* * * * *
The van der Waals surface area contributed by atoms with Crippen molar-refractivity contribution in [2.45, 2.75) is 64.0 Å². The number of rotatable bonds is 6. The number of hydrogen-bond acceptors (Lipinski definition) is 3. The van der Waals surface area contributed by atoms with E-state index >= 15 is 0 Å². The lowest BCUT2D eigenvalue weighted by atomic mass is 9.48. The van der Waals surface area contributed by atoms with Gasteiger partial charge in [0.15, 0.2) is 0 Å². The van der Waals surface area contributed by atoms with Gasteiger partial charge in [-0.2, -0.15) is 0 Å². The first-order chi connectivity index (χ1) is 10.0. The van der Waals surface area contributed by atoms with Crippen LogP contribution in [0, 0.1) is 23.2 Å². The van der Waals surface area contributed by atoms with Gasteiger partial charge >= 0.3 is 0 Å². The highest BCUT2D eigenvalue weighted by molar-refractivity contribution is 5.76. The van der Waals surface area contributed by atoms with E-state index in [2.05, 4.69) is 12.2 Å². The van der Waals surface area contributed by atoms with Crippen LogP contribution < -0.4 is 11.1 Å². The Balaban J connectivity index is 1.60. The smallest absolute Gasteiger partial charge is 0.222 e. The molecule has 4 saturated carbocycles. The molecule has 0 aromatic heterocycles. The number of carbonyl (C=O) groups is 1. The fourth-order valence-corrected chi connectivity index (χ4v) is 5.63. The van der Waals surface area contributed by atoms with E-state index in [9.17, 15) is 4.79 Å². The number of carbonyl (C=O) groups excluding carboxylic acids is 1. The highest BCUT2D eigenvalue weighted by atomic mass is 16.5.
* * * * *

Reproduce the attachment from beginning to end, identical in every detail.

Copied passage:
The van der Waals surface area contributed by atoms with Crippen molar-refractivity contribution in [2.45, 2.75) is 64.0 Å². The number of rotatable bonds is 6. The number of hydrogen-bond acceptors (Lipinski definition) is 3. The van der Waals surface area contributed by atoms with E-state index >= 15 is 0 Å². The lowest BCUT2D eigenvalue weighted by atomic mass is 9.48. The van der Waals surface area contributed by atoms with Gasteiger partial charge in [0.15, 0.2) is 0 Å². The van der Waals surface area contributed by atoms with Gasteiger partial charge in [-0.2, -0.15) is 0 Å². The first-order chi connectivity index (χ1) is 10.0. The van der Waals surface area contributed by atoms with Crippen LogP contribution in [0, 0.1) is 23.2 Å². The van der Waals surface area contributed by atoms with Gasteiger partial charge >= 0.3 is 0 Å². The highest BCUT2D eigenvalue weighted by molar-refractivity contribution is 5.76. The van der Waals surface area contributed by atoms with E-state index in [2.05, 4.69) is 12.2 Å². The van der Waals surface area contributed by atoms with Crippen LogP contribution < -0.4 is 11.1 Å². The Balaban J connectivity index is 1.60. The smallest absolute Gasteiger partial charge is 0.222 e. The molecule has 4 saturated carbocycles. The molecule has 0 aromatic heterocycles. The number of carbonyl (C=O) groups is 1. The fourth-order valence-corrected chi connectivity index (χ4v) is 5.63. The van der Waals surface area contributed by atoms with E-state index in [9.17, 15) is 4.79 Å². The number of carbonyl (C=O) groups excluding carboxylic acids is 1. The highest BCUT2D eigenvalue weighted by atomic mass is 16.5.